This tale of the American Revolutionary War, written by Frances Marion, focuses on Nathan Hale, patriot.
Nathan Hale (Robert Warwick) is a schoolmaster in love with student Alice Adams (Gail Kane). When the fist of British rule tightens, led locally by Colonel Guy Fitzroy (George MacQuarrie), Hale leads the formation of the Sons of Liberty militia. Love, hardships and subterfuge lead to Hale’s ultimate capture as a spy.
The direction by Emile Chautard often strays to the melodramatic, and Gail Kane’s eye-popping and heavy-breathing performance may raise giggles in a modern audience, but it is the performances of Robert Warwick and Alec B. Francis that anchor this production. Clifford Gray as Tom Adams reminds us more than a little of Eddie Izzard.
Shot at World Film’s Peerless studio in Fort Lee, New Jersey, and on locations (some of them probably lost to progress in the ensuing years) that well represent colonial New England, this production captures the feeling of the historical era depicted far better than any southern California production of 1916 could have. — Carl Bennett
Grapevine Video, no catalog number, UPC 8-42614-10353-7.
One single-sided, single-layered, Region 0NTSC DVD-R disc, 1.33:1 aspect ratio image in full-frame 4:3 (720 x 480 pixels) interlaced scan MPEG-2 format, 5 Mbps average video bit rate, 384 kbps audio bit rate, Dolby Digital 2.0 mono sound, English language intertitles, no foreign language subtitles, 15 chapter stops; standard DVD keepcase, $14.95.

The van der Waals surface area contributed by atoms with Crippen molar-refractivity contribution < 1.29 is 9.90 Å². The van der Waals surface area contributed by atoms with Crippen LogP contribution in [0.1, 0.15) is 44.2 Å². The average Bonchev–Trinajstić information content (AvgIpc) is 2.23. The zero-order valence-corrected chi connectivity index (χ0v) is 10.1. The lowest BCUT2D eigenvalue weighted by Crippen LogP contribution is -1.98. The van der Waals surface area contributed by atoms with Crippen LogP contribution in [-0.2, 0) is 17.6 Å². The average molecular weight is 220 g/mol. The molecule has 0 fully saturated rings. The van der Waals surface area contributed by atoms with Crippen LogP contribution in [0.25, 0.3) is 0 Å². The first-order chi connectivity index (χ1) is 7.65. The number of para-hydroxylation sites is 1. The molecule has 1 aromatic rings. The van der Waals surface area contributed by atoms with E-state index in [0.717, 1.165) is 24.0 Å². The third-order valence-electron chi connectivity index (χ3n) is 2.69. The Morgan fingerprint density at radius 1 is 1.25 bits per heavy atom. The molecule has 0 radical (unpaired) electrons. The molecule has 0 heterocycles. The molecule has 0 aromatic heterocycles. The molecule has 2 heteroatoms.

Release date: 19 June 2009.
Country of origin: USA
This edition has been mastered from a color-tinted 16mm reduction print. The full-frame, natural-speed video transfer is improved over typical Grapevine product of even the mid-2000s. The source print’s wide range of greytones and reasonable image detail are well reproduced, despite the high video compression artifacts that are seen in still frames. Only the deepest of shadows and the brightest of highlights start to lose detail, with exceptions in the fourth and fifth reels where some transitory exposure fluctuations in the source print compromise the tonal range. There is a noticeable amount of dust in the print, with some speckling, thin vertical scratches, rough splices and minor print damage, but overall the viewing experience is enjoyable.
The film is presented with a score of preexisting recordings from a variety of orchestral music sources that have been edited together to accompany the film’s action. Serviceable, but a little out of context at times.